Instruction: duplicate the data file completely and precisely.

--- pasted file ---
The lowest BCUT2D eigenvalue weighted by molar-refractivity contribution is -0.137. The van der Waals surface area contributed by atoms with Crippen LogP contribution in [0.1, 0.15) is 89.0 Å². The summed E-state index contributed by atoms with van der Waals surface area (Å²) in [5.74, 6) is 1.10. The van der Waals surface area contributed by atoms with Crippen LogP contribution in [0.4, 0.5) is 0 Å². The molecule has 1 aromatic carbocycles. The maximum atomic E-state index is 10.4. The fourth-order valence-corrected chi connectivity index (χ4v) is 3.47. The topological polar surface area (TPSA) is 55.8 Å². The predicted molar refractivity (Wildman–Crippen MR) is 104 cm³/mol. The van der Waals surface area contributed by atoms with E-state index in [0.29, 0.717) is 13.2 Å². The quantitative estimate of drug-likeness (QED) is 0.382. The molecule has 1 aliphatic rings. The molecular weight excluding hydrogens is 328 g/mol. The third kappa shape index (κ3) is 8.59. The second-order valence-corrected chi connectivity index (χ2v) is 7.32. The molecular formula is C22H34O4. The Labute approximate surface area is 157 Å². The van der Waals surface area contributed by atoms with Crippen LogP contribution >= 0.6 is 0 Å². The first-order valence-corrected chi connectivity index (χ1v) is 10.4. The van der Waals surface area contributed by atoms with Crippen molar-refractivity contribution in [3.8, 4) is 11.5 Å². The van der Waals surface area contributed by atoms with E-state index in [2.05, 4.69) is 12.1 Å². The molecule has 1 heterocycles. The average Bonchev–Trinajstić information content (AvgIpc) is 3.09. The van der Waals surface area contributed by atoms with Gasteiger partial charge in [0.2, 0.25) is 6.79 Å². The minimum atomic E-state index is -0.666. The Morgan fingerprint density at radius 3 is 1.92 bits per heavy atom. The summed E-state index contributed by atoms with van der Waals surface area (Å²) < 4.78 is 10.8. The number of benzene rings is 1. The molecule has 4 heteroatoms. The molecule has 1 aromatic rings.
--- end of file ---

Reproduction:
The lowest BCUT2D eigenvalue weighted by molar-refractivity contribution is -0.137. The van der Waals surface area contributed by atoms with Crippen LogP contribution in [0.1, 0.15) is 89.0 Å². The summed E-state index contributed by atoms with van der Waals surface area (Å²) in [5.74, 6) is 1.10. The van der Waals surface area contributed by atoms with Crippen LogP contribution in [0.4, 0.5) is 0 Å². The molecule has 1 aromatic carbocycles. The maximum atomic E-state index is 10.4. The fourth-order valence-corrected chi connectivity index (χ4v) is 3.47. The topological polar surface area (TPSA) is 55.8 Å². The predicted molar refractivity (Wildman–Crippen MR) is 104 cm³/mol. The van der Waals surface area contributed by atoms with E-state index in [0.29, 0.717) is 13.2 Å². The quantitative estimate of drug-likeness (QED) is 0.382. The molecule has 1 aliphatic rings. The molecular weight excluding hydrogens is 328 g/mol. The third kappa shape index (κ3) is 8.59. The second-order valence-corrected chi connectivity index (χ2v) is 7.32. The molecular formula is C22H34O4. The Labute approximate surface area is 157 Å². The van der Waals surface area contributed by atoms with Crippen LogP contribution >= 0.6 is 0 Å². The first-order valence-corrected chi connectivity index (χ1v) is 10.4. The van der Waals surface area contributed by atoms with Crippen molar-refractivity contribution in [3.8, 4) is 11.5 Å². The van der Waals surface area contributed by atoms with E-state index in [2.05, 4.69) is 12.1 Å². The molecule has 1 heterocycles. The average Bonchev–Trinajstić information content (AvgIpc) is 3.09. The van der Waals surface area contributed by atoms with Gasteiger partial charge in [0.2, 0.25) is 6.79 Å². The minimum atomic E-state index is -0.666. The Morgan fingerprint density at radius 3 is 1.92 bits per heavy atom. The summed E-state index contributed by atoms with van der Waals surface area (Å²) < 4.78 is 10.8. The number of benzene rings is 1. The molecule has 4 heteroatoms. The molecule has 1 aromatic rings.